Working from home means rising utilities bills, and the recent increase electricity tariffs is certainly an additional burden for homeowners. Now’s a good time to examine your energy usage at home and see how you can cut down your monthly utilities bill with energy-saving tips.
Energy-saving tips can save you $$$, especially for those who are working from home.
On top of once-off events such as choosing energy efficient appliances and the right electricity plan, here are some energy-saving tips that are extremely easy to turn into a habit and help you save precious dollars every month!
Tip #1: Clean your air-con filters every month
There are many ways you can help reduce the load on your air-conditioner, but one of the lesser-known but highly effective energy-saving tips is to clean your air-con filters every month. Doing so will help your air-con cool your room with less energy. Do a through cleaning of the air-con (i.e. chemical cleaning) every three months.
It goes without saying that we should keep doors and windows closed and curtains drawn increase the operating efficiency of the air-conditioner. Additionally, a temperature of 25⁰C is more than sufficient for most homes. For every degree lower, you consume more electricity and may pay approximately $25 more a year!
Tip #2: Use a fan to cool the room
Most of us use the air-conditioner out of habit rather than out of necessity. The next time you wish to turn on the air-conditioner, remember that for every hour, a typical air-conditioner unit uses 20 times more energy than a ceiling fan—imagine the amount in cost savings possible!
Opt for fans with energy-saving, direct current (DC) motors that promote healthy air circulation, and are able to produce cool air without loud whirring noises. These may cost more, but will more than justify its price tag in the long-run.
Besides a ceiling fan, there are also table-top fans in the market right now that don’t take up a lot of space but offer a powerful breeze.
Tip #3: Turn off appliances when not in use
Did you know that an appliance or electronic device can continue to consume energy even when it is not actually turned on? Household appliances such as TVs, routers and computers continue to use energy until you switch them off at the wall socket. Switching off the wall socket can potentially cut the amount of energy consumed at home by up to 10%!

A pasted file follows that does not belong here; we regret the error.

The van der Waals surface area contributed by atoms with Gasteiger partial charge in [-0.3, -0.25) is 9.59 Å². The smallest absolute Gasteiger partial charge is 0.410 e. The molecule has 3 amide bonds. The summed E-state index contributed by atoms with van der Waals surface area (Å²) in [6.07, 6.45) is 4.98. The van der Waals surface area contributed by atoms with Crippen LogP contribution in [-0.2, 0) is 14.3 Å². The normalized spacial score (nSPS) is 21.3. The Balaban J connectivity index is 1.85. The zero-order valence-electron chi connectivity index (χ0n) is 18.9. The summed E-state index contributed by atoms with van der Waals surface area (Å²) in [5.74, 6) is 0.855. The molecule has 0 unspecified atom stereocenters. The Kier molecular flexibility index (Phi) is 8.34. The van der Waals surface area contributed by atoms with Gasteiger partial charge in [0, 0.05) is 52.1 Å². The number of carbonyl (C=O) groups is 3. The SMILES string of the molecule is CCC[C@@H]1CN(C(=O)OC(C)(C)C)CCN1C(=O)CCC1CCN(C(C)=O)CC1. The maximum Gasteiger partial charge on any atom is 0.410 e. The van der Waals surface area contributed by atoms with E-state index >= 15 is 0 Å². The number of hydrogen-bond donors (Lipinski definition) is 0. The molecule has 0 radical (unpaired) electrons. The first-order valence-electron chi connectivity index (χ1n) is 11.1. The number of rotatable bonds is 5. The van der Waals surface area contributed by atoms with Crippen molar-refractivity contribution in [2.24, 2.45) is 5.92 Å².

Tip #4: Avoid overloading the refrigerator
Size does matter! As a general rule, bigger refrigerators consume more electricity, and refrigerators are one of the top 5 most energy-hungry appliances in our homes. Go for the size you need.
If you have an old refrigerator, regularly check the seal at the door to ensure it is in good condition, otherwise, the cool air will escape. For efficient cooling, there should also be good circulation between food so avoid overloading the freezer.
Once in a while, defrosting your freezer can help to conserve energy as it removes the frost build-up. Frost build-up affects how hard the motor has to work to cool your food.
Tip #5: Wash your clothes only when it’s a full load
There appears to be a misconception that underloading the washing machine reduces the energy expended each time you use the machine, which is simply not true. That fact is, consolidating your dirty laundry and washing one large load at a higher setting actually consumes less energy, compared to washing two loads on a low or medium setting.
Also, avoid using hot water to wash clothes, as 90% of the energy consumed by a washing machine actually goes into heating the water. Room temperature water will do the job just fine!
Tip #6: When leaving a computer idle, choose ‘sleep’ mode instead of using a screensaver
Contrary to what its name suggests, screensaver wastes rather than saves energy. Originally developed to save older monitors from damage, screensavers today serve little purpose other than offer users the ability to personalise their computers. For the purpose of saving energy (and money), put your computer in sleep mode or switch it off instead.
Tip #7: Use pans of the right size when cooking!
Use a small pan if your cooker has a small cooking ring, and a large pan on a large cooking ring. In fact, using a 6-inch pan on an 8-inch burner wastes approximately 40% of the heat produced by the burner on a cooktop. So use the right-sized pan when cooking and save money!
Have any more energy-saving tips? Share them with us in the comments below!
If you found this article helpful, check out 9 Essential Tips To Making A Functional Home Office and 5 practical space planning tips for small condo and HDB units
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